PK Nair, pioneer of India’s film archiving and founder of the National Film Archive of India (NFAI) passed away in Pune, Friday morning. The 82-year-old film scholar’s health had been critical since 11 days.
Nair founded the NFAI in 1964 and devoted three decades to collecting and archiving films from the country and abroad. Born in Thiruvananthapuram, Kerala, Nair’s fascination with the moving picture began when as a child he set eyes upon Tamil mythological films.
Having enrolled in Film and Television Institute of India (FTII), he worked in the position of research assistant and later prepared ground for the establishment of the NFAI by collecting films from countries like UK, USA, France, Italy and Poland. His was an archival style characterised by the belief that each film was worth preserving and could not be left out merely on the basis of its contemporary value.
Nair’s achievements were recognised in 2008 with the Satyajit Ray Memorial Award. He has been an inspiration for numerous filmmakers and actors like Shyam Benegal, Mahesh Bhatt, Kamal Hassan, Ramesh Sippy, Naseeruddin Shah, Lester James Peries, Dilip Kumar, Vidhu Vinod Gupta among others.
Among the most notable of his contributions is the preservation of the silent films and early epics like Raja Harishchandra, Kaliya Mardan, Fearless Nadia and Sant Tukaram. Nair is believed to have single handedly preserved 12000 films in his career. He will also remembered for his film appreciation classes for students on the FTII campus. One of the many who benefitted from the screenings was avant-garde Malayalam filmmaker John Abraham who walked into Nair’s screening one night and demanded a screening of Pier Paolo Pasolini’s The Gospel According to Saint Mathew. Nair was more than willing and is said to have sat up all night to watch the film with Abraham.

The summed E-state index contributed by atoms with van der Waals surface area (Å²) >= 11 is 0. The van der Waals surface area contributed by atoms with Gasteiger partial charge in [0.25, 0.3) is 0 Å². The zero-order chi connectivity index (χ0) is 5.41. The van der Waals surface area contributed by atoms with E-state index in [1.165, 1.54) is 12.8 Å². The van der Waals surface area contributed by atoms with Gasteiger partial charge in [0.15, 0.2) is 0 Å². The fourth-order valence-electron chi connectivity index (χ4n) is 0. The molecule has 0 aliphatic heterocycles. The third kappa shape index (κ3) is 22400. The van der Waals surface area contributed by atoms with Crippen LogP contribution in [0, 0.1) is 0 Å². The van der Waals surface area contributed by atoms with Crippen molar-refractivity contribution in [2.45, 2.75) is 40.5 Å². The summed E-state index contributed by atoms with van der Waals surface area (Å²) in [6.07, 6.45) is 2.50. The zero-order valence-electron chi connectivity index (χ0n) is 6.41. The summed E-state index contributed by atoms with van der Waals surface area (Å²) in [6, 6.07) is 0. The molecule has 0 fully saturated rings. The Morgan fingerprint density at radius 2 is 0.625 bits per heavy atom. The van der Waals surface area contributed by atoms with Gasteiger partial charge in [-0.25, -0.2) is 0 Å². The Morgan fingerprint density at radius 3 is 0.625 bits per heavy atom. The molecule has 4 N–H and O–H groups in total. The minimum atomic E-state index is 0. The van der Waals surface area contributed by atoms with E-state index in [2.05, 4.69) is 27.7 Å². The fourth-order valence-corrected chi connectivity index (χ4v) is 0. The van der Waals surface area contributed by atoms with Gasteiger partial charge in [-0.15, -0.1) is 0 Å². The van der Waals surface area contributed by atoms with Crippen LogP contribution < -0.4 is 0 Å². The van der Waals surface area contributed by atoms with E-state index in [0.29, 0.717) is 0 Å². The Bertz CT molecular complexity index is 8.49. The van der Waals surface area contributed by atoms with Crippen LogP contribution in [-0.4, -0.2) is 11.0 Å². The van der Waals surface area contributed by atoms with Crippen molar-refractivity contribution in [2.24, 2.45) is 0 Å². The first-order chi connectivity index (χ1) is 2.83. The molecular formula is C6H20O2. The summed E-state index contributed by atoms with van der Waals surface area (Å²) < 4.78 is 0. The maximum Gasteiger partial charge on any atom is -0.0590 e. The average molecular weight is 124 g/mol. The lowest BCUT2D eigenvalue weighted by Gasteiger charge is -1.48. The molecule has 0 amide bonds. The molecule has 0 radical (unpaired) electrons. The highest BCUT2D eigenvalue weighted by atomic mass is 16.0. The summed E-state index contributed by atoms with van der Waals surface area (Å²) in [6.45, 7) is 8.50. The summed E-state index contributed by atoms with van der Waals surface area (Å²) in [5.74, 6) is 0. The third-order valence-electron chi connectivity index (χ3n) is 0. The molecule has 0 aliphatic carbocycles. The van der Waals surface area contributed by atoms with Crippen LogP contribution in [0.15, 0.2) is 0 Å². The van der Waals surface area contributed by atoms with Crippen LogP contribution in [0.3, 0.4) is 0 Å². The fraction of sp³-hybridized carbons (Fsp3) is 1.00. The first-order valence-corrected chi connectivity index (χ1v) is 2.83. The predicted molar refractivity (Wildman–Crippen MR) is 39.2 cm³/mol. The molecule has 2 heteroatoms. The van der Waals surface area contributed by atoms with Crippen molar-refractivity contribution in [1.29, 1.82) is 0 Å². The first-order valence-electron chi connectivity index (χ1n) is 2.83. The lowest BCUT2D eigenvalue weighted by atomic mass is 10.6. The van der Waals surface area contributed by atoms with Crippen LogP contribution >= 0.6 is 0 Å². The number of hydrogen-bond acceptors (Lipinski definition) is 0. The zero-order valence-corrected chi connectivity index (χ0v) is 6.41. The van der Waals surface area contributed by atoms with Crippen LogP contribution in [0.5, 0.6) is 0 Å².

Nair was instrumental in building a visual culture in the country. Till a few years back, he used to travel to different cities and towns introducing best of world cinema to film society members and students.
Inspired by Nair, filmmaker Shivendra Singh Dungarpur made a documentary called Celluloid Man in 2012. Having screened in over 50 festivals across the country, the film is a tribute to Nair’s persistent and colossal efforts in documenting the history of Indian cinema.
Speaking to journalists during the centenary celebrations of Indian cinema in 2013, Nair expressed sorrow over the fact that many films before the 1950s couldn’t be archived. This despite the films he did manage to scavenge; like the first part of Raja Harishchandra. Such was the passion of the man that has bid us farewell.